In 1990, the controversy rose over PM V.P. Singh’s decision to implement 1980 recommendations of the Mandal commission for further job reservations to “other backward classes”. The same year Bharatiya Janata Party launched nationwide protests over Ayodhya issue. After the tenth General elections in 1991, Rajiv Gandhi was assassinated by LTTE terrorists. The economy took a downturn, and gold reserves were pawned to stave off default on international debt. In 1992, Babri Masjid was demolished and riots broke out not only in India but in several other countries.

Peace & War, 1999

Lahore Bus Trip

As Prime Minister Vajpayee undertook a historic bus journey to Pakistan and signs a declaration of peace; within a few days, Pakistani soldiers crossed the LOC and infiltrated Indian Kashmir. India repulsed the attack and Pakistan lost the brief, but bloody, border conflict in the Himalayan district of Kargil.

Gandhi’s land in communal riots, 2002

Gujarat Riots 2002

As several Kar Sevaks were burned to death in an attack on Sabarmati Express in Godhra town in 2002, large-scale Hindu-Muslim riots broke out in Gujarat leaving over a thousand dead.

Reflections On The Understanding Of Poverty

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Malathy Madathilezham tries to decipher the real definition and the measures of poverty and more importantly tries finding ways to get rid of the malaise. 

Poverty is a much-debated topic. We all have at some or the other point discussed on some issue related to poverty. The ‘poverty line’ is a recurrent topic that comes into picture during these discussions. How do we define and measure this complex’’ phenomenon? More importantly how do we get ‘rid’ of it?? These discussions are never ending and inconclusive, there is no right answer.

During the major part of my life I had not been exposed to the abject levels of poverty that exist in India (and many other parts of the world!) What I knew was from what I read and heard or what was shown in the media. Even more appalling was my inadequate knowledge on caste (Yes, there WAS discrimination! That’s what I knew and actually thought it was not relevant in these ‘modern ’times!) It is safe to say thus that most of my arguments related to poverty were quite superficial and mostly hearsay!

What has changed now? In short, I can say a better (a long way to go still!) understanding of the theoretical aspects of poverty, some experience from interacting, living with the poor and a stronger conviction that the solution is not simple and neither is it going to be easy to work out.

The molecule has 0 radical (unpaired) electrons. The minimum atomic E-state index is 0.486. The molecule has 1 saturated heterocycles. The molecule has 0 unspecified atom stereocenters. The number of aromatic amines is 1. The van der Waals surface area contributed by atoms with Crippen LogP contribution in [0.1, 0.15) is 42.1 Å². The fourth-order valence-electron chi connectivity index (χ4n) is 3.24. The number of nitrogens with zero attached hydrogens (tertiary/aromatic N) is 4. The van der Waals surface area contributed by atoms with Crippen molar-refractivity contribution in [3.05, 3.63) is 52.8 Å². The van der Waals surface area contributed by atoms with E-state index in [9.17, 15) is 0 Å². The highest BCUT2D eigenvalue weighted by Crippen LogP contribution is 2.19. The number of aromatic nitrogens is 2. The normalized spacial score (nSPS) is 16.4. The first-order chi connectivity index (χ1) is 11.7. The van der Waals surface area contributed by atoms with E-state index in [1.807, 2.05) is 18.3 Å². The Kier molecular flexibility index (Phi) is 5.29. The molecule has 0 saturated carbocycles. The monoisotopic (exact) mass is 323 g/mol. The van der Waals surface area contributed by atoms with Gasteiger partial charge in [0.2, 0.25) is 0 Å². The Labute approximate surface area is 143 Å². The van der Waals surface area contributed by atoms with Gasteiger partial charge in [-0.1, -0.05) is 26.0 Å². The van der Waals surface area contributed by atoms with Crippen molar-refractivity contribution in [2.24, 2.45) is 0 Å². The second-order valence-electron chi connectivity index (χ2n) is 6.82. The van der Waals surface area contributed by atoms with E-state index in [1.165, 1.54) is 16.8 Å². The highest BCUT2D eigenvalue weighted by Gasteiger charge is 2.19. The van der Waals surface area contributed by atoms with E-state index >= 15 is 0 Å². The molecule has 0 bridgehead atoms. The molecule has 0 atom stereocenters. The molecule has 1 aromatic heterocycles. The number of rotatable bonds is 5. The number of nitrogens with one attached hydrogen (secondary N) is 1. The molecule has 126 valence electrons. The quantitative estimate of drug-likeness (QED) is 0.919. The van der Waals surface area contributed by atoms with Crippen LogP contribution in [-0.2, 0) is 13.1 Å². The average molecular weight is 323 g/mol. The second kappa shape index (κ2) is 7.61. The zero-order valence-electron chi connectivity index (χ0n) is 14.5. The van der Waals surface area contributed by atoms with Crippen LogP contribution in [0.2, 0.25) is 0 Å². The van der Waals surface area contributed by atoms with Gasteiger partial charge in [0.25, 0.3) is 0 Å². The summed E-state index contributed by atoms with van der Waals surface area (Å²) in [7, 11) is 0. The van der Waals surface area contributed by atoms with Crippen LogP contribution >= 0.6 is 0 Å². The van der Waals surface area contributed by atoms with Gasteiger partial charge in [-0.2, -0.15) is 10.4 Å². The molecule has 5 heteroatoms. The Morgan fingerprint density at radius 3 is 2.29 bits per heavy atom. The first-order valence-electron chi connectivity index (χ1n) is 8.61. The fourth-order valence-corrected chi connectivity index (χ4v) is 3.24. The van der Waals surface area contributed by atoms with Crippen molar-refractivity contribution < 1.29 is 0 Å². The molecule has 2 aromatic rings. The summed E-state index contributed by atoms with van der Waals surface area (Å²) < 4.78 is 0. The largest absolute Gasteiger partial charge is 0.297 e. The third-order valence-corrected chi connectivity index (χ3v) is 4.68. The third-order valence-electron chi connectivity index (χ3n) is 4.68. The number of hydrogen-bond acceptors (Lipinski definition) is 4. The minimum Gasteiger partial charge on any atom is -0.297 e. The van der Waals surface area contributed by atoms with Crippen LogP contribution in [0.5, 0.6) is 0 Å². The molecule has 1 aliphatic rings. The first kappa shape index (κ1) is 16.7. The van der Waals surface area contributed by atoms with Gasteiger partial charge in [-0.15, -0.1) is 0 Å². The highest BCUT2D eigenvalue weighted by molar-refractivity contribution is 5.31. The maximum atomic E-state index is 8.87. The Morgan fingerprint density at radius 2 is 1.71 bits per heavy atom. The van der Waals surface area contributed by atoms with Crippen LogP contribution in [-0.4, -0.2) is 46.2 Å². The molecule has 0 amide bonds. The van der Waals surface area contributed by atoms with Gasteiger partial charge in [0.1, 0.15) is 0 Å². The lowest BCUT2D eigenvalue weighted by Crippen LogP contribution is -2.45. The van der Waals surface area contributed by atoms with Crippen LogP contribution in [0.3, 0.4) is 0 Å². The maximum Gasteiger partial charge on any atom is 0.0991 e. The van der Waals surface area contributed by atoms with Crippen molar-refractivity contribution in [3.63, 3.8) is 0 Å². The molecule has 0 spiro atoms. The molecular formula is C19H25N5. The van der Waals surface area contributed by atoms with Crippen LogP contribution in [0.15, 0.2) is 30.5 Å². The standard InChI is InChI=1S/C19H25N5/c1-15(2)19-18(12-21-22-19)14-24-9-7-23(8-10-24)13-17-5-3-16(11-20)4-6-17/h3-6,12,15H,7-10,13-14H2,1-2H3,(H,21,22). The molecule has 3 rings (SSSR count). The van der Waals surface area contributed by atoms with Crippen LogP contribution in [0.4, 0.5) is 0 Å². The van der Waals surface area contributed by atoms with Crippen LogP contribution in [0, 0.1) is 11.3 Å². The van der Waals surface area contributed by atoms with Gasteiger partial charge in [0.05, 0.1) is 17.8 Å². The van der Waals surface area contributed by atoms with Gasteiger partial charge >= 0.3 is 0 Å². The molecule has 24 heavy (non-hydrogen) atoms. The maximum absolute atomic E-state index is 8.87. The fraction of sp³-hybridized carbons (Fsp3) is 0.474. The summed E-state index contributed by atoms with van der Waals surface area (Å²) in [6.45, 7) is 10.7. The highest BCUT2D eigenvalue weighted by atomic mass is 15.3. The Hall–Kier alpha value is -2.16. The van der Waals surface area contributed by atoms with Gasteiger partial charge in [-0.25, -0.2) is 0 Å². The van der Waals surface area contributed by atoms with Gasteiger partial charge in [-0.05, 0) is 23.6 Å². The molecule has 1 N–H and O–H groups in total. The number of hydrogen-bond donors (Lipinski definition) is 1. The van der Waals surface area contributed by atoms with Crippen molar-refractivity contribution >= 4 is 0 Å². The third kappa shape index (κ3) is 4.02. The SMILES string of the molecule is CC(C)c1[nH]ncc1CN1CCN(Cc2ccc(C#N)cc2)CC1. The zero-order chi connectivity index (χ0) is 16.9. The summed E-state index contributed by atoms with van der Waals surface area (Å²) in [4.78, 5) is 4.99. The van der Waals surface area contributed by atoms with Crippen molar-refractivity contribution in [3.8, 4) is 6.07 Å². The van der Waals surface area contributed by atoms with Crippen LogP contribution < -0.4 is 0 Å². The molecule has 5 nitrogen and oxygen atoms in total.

There are success stories. Those glorified poster picks from various organisation on how so and so person has overcome poverty due to such and such project and his/her own will. Thank god for the fact that there atleast these success stories to take inspiration from! But we also have to look at the kind of society that we are living in. The levels of disparity that exists and that are overlooked by us daily.

Yesterday evening, I saw a group of 5 children, 3 girls and 2 boys sitting outside the apartment that I have taken for rent. They were basically searching for dry wood, plastics and other materials in the dump. They seemed to be from a nomadic tribe. Unfortunately I could not understand their language. But here they were, all children of school going age right in front of the house of a principal, scavenging!! How do we ensure that these children and many more like them have a better future ahead and not just in terms of an education?

We need to work on identifying the reasons why generations after generations, families continue to live in extreme poverty, with little or no improvement in the quality of life. This is in spite of the various agencies which include the government having different kinds of schemes, projects and programmes aimed solely at poverty alleviation/eradication/elimination! There is also a need to introspect about so many kinds of inequality and inequity that we have accepted as part of life and may be even consider it right!

It is still a wonder for me that just by the virtue of my birth in a particular kind of family I have a set of options and choices about the kind of life I can aspire for. Yes if I am one of the few persevering and determined kind of people that exist in this world, I can may be, reach the uppermost echelons of success. But largely our choices and options are governed by where we are born, who are our parents, our caste (a sad reality for many even today!) etc. It is important to realise that most people in our country do not even have any options to make a choice! They lead the same kind of lives that their parents, their grandparents lead… TV, mobile, bike and a formal education hasn’t done much to change their lives in a profound manner!

So what makes this happen? Does the society perpetuate one or the other kind of inequity and inequality?  Is it the poverty that leads to inequity and inequality or vice versa? What can an individual do to bring about change at one or the other level without being cynical about everything? These are some questions I am pondering on….